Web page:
1Metric spaces
IB Metric and Topological Spaces
1.2 Examples of metric spaces
In this section, we will give four different examples of metrics, where the first
two are metrics on
R
2
. There is an obvious generalization to
R
n
, but we will
look at R
2
specifically for the sake of simplicity.
Example (Manhattan metric). Let X = R
2
, and define the metric as
d(x, y) = d((x
1
, x
2
), (y
1
, y
2
)) = x
1
− y
1
 + x
2
− y
2
.
The first three axioms are again trivial. To prove the triangle inequality, we have
d(x, y) + d(y, z) = x
1
− y
1
 + x
2
− y
2
 + y
1
− z
1
 + y
2
− z
2

≥ x
1
− z
1
 + x
2
− z
2

= d(x, z),
using the triangle inequality for R.
This metric represents the distance you have to walk from one point to
another if you are only allowed to move horizontally and vertically (and not
diagonally).
Example (British railway metric). Let X = R
2
. We define
d(x, y) =
(
x − y if x = ky
x + y otherwise
To explain the name of this metric, think of Britain with London as the origin.
Since the railway system is
stupid
less than ideal, all trains go through London.
For example, if you want to go from Oxford to Cambridge (and obviously not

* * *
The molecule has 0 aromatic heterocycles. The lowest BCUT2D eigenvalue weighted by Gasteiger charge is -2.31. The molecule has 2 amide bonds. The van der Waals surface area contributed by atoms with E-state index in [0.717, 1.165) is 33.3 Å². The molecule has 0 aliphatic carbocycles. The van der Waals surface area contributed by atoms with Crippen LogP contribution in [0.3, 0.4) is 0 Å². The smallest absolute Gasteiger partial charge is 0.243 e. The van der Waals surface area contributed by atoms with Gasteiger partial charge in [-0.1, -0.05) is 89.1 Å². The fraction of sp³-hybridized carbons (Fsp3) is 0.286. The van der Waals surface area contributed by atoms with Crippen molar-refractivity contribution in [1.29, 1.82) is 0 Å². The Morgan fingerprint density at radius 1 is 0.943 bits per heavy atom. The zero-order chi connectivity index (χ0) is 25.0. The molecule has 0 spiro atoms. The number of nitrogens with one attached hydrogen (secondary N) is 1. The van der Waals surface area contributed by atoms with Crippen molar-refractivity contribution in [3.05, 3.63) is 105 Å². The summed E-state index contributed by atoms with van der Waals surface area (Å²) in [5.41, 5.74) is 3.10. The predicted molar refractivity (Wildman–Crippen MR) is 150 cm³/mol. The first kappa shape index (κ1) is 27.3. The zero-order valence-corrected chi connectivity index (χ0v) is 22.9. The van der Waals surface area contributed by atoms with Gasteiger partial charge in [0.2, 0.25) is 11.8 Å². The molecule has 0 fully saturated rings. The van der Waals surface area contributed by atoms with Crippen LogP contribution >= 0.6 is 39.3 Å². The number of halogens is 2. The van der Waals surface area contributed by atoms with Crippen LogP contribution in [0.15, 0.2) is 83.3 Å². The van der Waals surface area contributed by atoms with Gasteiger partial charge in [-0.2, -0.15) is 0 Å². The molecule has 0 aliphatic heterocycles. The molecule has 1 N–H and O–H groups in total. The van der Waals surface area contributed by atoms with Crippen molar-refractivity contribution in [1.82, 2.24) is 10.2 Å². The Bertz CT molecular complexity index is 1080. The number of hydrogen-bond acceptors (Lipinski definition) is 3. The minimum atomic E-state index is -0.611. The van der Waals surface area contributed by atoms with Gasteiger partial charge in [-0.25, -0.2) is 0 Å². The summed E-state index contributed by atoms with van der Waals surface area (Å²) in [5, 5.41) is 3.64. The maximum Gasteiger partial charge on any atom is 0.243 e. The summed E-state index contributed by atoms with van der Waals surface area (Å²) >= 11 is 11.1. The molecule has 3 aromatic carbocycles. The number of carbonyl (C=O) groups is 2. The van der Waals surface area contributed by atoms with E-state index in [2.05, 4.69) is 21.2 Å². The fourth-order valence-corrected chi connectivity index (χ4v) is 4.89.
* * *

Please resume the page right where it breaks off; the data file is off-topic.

the other way round), you first go from Oxford to London, then London to
Cambridge. So the distance traveled is the distance from London to Oxford plus
the distance from London to Cambridge.
The exception is when the two destinations lie along the same line, in which
case, you can directly take the train from one to the other without going through
London, and hence the “if x = ky” clause.
Example (
p
adic metric). Let
p ∈ Z
be a prime number. We first define the
norm
n
p
to be
p
−k
, where
k
is the highest power of
p
that divides
n
. If
n
= 0,
we let n
p
= 0. For example, 20
2
= 2
2
· 5
2
= 2
−2
.
Now take
X
=
Z
, and let
d
p
(
a, b
) =
a−b
p
. The first three axioms are trivial,
and the triangle inequality can be proved by making some numbertheoretical
arguments about divisibility.
This metric has rather interesting properties. With respect to
d
2
, we have
1
,
2
,
4
,
8
,
16
,
32
, ··· →
0, while 1
,
2
,
3
,
4
, ···
does not converge. We can also use it
to prove certain numbertheoretical results, but we will not go into details here.
Example (Uniform metric). Let
X
=
C
[0
,
1] be the set of all continuous
functions on [0, 1]. Then define
d(f, g) = max
x∈[0,1]
f(x) − g(x).
The maximum always exists since continuous functions on [0
,
1] are bounded
and attain their bounds.
Now let
F
:
C
[0
,
1]
→ R
be defined by
F
(
f
) =
f
(
1
2
). Then this is continuous
with respect to the uniform metric on C[0, 1] and the usual metric on R:
Let
f
n
→ f
in the uniform metric. Then we have to show that
F
(
f
n
)
→ F
(
f
),
i.e. f
n
(
1
2
) → f(
1
2
). This is easy, since we have
0 ≤ F (f
n
) − F (f) = f
n
(
1
2
) − f(
1
2
) ≤ max f
n
(x) − f(x) → 0.
So f
n
(
1
2
) − f(
1
2
) → 0. So f
n
(
1
2
) → f(
1
2
).